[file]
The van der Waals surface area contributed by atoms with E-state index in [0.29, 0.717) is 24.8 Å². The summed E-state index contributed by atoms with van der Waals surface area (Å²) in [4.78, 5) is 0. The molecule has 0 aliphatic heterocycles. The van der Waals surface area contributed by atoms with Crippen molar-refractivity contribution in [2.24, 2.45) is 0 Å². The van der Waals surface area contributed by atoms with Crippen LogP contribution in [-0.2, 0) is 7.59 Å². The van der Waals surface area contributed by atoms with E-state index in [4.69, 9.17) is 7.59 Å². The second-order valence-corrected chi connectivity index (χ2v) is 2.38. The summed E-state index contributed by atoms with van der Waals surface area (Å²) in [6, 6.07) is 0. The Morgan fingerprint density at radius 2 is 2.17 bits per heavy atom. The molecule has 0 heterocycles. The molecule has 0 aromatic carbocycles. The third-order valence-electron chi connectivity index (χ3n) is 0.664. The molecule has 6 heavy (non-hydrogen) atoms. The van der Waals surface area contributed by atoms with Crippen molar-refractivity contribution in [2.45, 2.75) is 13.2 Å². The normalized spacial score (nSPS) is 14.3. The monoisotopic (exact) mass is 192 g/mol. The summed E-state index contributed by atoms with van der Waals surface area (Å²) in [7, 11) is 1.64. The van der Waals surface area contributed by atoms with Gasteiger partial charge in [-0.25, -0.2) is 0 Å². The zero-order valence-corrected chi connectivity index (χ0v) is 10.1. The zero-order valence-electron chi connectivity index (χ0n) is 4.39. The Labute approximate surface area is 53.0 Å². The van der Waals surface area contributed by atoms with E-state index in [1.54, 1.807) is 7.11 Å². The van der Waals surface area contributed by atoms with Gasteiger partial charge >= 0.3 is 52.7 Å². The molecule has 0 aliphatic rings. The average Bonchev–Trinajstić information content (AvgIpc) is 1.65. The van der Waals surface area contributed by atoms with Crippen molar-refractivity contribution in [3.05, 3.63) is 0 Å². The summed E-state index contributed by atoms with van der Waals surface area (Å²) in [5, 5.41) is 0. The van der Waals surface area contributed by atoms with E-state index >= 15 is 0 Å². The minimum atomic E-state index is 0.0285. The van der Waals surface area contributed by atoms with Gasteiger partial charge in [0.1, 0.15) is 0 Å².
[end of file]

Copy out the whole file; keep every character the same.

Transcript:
The van der Waals surface area contributed by atoms with E-state index in [0.29, 0.717) is 24.8 Å². The summed E-state index contributed by atoms with van der Waals surface area (Å²) in [4.78, 5) is 0. The molecule has 0 aliphatic heterocycles. The van der Waals surface area contributed by atoms with Crippen molar-refractivity contribution in [2.24, 2.45) is 0 Å². The van der Waals surface area contributed by atoms with Crippen LogP contribution in [-0.2, 0) is 7.59 Å². The van der Waals surface area contributed by atoms with E-state index in [4.69, 9.17) is 7.59 Å². The second-order valence-corrected chi connectivity index (χ2v) is 2.38. The summed E-state index contributed by atoms with van der Waals surface area (Å²) in [6, 6.07) is 0. The Morgan fingerprint density at radius 2 is 2.17 bits per heavy atom. The molecule has 0 heterocycles. The molecule has 0 aromatic carbocycles. The third-order valence-electron chi connectivity index (χ3n) is 0.664. The molecule has 6 heavy (non-hydrogen) atoms. The van der Waals surface area contributed by atoms with Crippen molar-refractivity contribution in [2.45, 2.75) is 13.2 Å². The normalized spacial score (nSPS) is 14.3. The monoisotopic (exact) mass is 192 g/mol. The summed E-state index contributed by atoms with van der Waals surface area (Å²) in [7, 11) is 1.64. The van der Waals surface area contributed by atoms with Gasteiger partial charge in [-0.25, -0.2) is 0 Å². The zero-order valence-corrected chi connectivity index (χ0v) is 10.1. The zero-order valence-electron chi connectivity index (χ0n) is 4.39. The Labute approximate surface area is 53.0 Å². The van der Waals surface area contributed by atoms with E-state index in [1.54, 1.807) is 7.11 Å². The van der Waals surface area contributed by atoms with Gasteiger partial charge >= 0.3 is 52.7 Å². The molecule has 0 aliphatic rings. The average Bonchev–Trinajstić information content (AvgIpc) is 1.65. The van der Waals surface area contributed by atoms with Crippen molar-refractivity contribution in [3.05, 3.63) is 0 Å². The summed E-state index contributed by atoms with van der Waals surface area (Å²) in [5, 5.41) is 0. The van der Waals surface area contributed by atoms with E-state index >= 15 is 0 Å². The minimum atomic E-state index is 0.0285. The van der Waals surface area contributed by atoms with Gasteiger partial charge in [0.1, 0.15) is 0 Å².